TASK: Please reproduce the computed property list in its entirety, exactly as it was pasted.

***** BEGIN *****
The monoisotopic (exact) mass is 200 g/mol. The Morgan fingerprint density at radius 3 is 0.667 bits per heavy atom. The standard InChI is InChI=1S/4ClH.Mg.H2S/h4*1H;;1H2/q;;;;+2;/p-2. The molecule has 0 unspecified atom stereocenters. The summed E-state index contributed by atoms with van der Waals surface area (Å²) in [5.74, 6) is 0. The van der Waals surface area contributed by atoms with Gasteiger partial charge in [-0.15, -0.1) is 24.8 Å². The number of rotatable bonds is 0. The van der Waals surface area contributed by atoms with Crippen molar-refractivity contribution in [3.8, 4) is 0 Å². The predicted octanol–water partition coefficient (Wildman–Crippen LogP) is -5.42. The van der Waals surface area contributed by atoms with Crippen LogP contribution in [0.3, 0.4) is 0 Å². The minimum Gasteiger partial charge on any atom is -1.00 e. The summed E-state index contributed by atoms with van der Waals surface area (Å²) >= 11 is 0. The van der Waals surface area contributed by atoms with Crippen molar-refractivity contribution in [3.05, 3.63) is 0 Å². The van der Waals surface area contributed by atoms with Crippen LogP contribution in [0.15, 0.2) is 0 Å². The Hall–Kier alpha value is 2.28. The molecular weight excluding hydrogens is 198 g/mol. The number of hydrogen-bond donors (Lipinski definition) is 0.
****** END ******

The monoisotopic (exact) mass is 200 g/mol. The Morgan fingerprint density at radius 3 is 0.667 bits per heavy atom. The standard InChI is InChI=1S/4ClH.Mg.H2S/h4*1H;;1H2/q;;;;+2;/p-2. The molecule has 0 unspecified atom stereocenters. The summed E-state index contributed by atoms with van der Waals surface area (Å²) in [5.74, 6) is 0. The van der Waals surface area contributed by atoms with Gasteiger partial charge in [-0.15, -0.1) is 24.8 Å². The number of rotatable bonds is 0. The van der Waals surface area contributed by atoms with Crippen molar-refractivity contribution in [3.8, 4) is 0 Å². The predicted octanol–water partition coefficient (Wildman–Crippen LogP) is -5.42. The van der Waals surface area contributed by atoms with Crippen LogP contribution in [0.3, 0.4) is 0 Å². The minimum Gasteiger partial charge on any atom is -1.00 e. The summed E-state index contributed by atoms with van der Waals surface area (Å²) >= 11 is 0. The van der Waals surface area contributed by atoms with Crippen molar-refractivity contribution in [3.05, 3.63) is 0 Å². The van der Waals surface area contributed by atoms with Crippen LogP contribution in [0.15, 0.2) is 0 Å². The Hall–Kier alpha value is 2.28. The molecular weight excluding hydrogens is 198 g/mol. The number of hydrogen-bond donors (Lipinski definition) is 0.